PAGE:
Nyack Hospital, as assignee of Rochelle Ferguson, et al., appellants, v. Allstate Insurance Company, respondent.

Reset A A Font size: Print

Supreme Court, Appellate Division, Second Department, New York.

Nyack Hospital, as assignee of Rochelle Ferguson, et al., appellants, v. Allstate Insurance Company, respondent.

2011–01449 (Index No. 10322/10)

Decided: May 31, 2011

WILLIAM F. MASTRO, J.P. JOHN M. LEVENTHAL LEONARD B. AUSTIN JEFFREY A. COHEN, JJ. Joseph Henig, P.C., Bellmore, N.Y., for appellants. McDonnell & Adels, PLLC, Garden City, N.Y. (Jannine A. Gordineer of counsel), for respondent.

Argued—May 6, 2011

DECISION & ORDER

In an action to recover no-fault medical payments under an insurance contract, the plaintiffs appeal, as limited by their brief, from so much of an order of the Supreme Court, Nassau County (Murphy, J.), entered December 29, 2010, as denied that branch of their motion which was for summary judgment on the first cause of action.

ORDERED that the order is reversed insofar as appealed from, on the law, with costs, and that branch of the plaintiffs' motion which was for summary judgment on the first cause of action is granted.

The plaintiffs made a prima facie showing that the plaintiff Nyack Hospital, as assignee of Rochelle Ferguson, was entitled to judgment as a matter of law on its cause of action to recover no-fault insurance medical payments by submitting evidence that the prescribed statutory billing form had been mailed and received by the defendant and that the defendant had failed to either pay or deny the claim within the requisite 30–day period (see Insurance Law § 5106[a];  11 NYCRR 65–3.5;  Westchester Med. Ctr. v New York Cent. Mut. Fire Ins. Co., 81 AD3d 929;  Westchester Med. Ctr. v. Lincoln Gen. Ins. Co., 60 AD3d 1045, 1045–1046).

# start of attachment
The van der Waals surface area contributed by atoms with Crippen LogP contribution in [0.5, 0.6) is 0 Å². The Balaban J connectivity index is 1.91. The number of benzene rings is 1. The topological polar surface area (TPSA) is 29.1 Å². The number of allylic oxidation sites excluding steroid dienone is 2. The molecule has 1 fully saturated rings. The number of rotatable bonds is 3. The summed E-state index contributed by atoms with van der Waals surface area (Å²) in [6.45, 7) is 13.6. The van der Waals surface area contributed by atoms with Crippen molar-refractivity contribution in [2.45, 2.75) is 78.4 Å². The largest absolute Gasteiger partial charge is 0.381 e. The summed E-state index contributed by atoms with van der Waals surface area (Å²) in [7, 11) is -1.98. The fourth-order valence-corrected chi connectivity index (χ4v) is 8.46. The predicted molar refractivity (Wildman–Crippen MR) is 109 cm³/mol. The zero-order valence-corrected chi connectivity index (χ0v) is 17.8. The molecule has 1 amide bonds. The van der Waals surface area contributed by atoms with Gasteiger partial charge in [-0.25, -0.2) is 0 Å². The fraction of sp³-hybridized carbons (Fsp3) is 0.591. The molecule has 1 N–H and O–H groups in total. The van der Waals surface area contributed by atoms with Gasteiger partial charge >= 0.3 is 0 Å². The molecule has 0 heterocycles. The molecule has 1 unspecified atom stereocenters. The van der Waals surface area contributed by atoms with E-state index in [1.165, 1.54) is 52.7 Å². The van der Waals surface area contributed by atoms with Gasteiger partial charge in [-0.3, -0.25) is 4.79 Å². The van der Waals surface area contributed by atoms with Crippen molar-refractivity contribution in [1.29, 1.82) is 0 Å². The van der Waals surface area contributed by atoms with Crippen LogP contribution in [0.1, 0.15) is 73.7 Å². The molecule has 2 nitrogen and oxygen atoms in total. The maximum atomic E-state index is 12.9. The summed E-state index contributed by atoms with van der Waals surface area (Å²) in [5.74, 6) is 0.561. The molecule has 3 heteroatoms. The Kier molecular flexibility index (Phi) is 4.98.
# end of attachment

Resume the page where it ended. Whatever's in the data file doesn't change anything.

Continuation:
In opposition to the motion, the defendant failed to raise a triable issue of fact.   The defendant acknowledged that it failed to timely deny that claim, but contended that it raised a triable issue of fact by submitting evidence which indicates that Ferguson intentionally caused her injury in an attempt to commit suicide.   However, the failure to establish timely denial of the claim results in the preclusion of the defense that Ferguson's allegedly intentional act was the cause of the accident and subject to exclusion under the insurance contract (see Presbyterian Hosp. in City of N.Y. v Maryland Cas. Co., 90 N.Y.2d 274, 286;  Central Gen. Hosp. v. Chubb Group of Ins. Cos., 90 N.Y.2d 195).   Accordingly, the Supreme Court should have granted that branch of the plaintiff's motion which was for summary judgment on the first cause of action.

In light of our determination, we need not address the plaintiffs' remaining contention.

MASTRO, J.P., LEVENTHAL, AUSTIN and COHEN, JJ., concur.

ENTER:

Matthew G. Kiernan

Clerk of the Court

Copied to clipboard